After Terence Bayler passed away in August 2016, Monty Python's Eric Idle wrote of Bayler's "gentle" and "loving" humour. "I loved his commitment to a role and his high seriousness no matter how apparently silly the part".
Bayler had only a small number of screen credits in New Zealand, but dozens more in the United Kingdom.
The Whanganui-born actor was the son of a lorry driver who moonlighted as a theatre stagehand by night. He got his son free tickets to shows, helping spur his interest in acting. Young Bayler began his career at a time when paid acting gigs on his home turf were far fewer than now. Bayler spent time in early touring theatre group the New Zealand Players, run by husband and wife Dick and Edith Campion.
In 1951 John O'Shea and Roger Mirams set about doing something that had not been done for over a decade: making a local feature film. They enlisted Bayler to star in Broken Barrier, playing a young and sometimes selfish journalist, who falls for a young Māori woman named Rawi (Kay Ngarimu) after her family offer him work on their farm. Bus raising money to go to England, Bayler took the role for "six pounds a week plus good and tobacco". Made on a shoestring with a crew which often numbered only four, the film won healthy audiences in New Zealand on release. Bayler later recalled watching it during a midweek matinee in London, and being gratified that the film won applause.
Making an income as an actor was then no easy task. New Zealand — and O'Shea's — next feature would have to wait another decade, as would local television drama. In 1958 Bayler acted in Family Tree, a short about farming which O'Shea and Mirams made for the NZ Meat Board.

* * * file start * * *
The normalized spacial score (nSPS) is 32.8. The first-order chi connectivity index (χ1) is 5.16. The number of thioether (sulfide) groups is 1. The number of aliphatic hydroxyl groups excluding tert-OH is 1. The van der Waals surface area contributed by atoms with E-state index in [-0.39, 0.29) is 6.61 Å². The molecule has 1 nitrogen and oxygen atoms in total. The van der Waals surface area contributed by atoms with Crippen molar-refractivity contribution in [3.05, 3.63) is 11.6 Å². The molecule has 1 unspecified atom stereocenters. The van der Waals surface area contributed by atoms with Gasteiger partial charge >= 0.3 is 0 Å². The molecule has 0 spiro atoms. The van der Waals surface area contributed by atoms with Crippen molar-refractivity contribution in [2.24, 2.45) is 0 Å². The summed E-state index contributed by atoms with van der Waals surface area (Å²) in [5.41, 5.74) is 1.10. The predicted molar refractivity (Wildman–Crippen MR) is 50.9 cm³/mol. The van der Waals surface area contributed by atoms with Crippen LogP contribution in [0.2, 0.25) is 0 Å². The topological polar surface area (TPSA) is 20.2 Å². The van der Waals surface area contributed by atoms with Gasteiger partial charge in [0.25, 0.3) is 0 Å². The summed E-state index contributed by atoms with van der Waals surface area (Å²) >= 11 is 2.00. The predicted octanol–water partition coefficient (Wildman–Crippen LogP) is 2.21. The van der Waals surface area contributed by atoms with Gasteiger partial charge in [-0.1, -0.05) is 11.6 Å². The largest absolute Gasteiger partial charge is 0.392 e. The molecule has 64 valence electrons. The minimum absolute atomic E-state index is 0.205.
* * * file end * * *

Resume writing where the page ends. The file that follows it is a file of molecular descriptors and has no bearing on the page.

In the late 50s Bayler and first wife Bridget Armstrong relocated to England, where Bayler balanced bit parts on television and film with a schoalrship to study at the Royal Academy of Dramatic Arts. In 1959 he and Armstrong acted in a BBC adaptation of Bruce Mason play The Pohutakawa Tree. Soon after he won acclaim for his role as a theatre director in comedy Critic's Choice, by Rosemary's Baby writer Ira Levin.
In 1969 he appeared for a second time on Doctor Who, this time as a World War I officer kidnapped by the villainous War Lords. Then director Roman Polanski changed the production schedule so that Taylor could play Macduff, in his movie of MacBeth. Bayler won newspaper headlines while working on the film, his first big movie role since Broken Barrier — he got five stitches after being cut above his eye during a sword fight with lead actor Jon Finch. On release The Tragedy of Macbeth met mixed reviews, although Polanski's nihilistic and violent interpretation is now held in a much better light.
Among his stage roles, Bayler spent time as narrator on fellow expat Richard O'Brien's Rocky Horror Show, a year into its run.
In 1976 Bayler acted in a project involving another expat Kiwi. Old Man March is Dead, which screened on anthology drama series Centre Play, came from prolific TV writer Bruce Stewart (Timeslip) — not to be confused with the other Kiwi writer of the same name.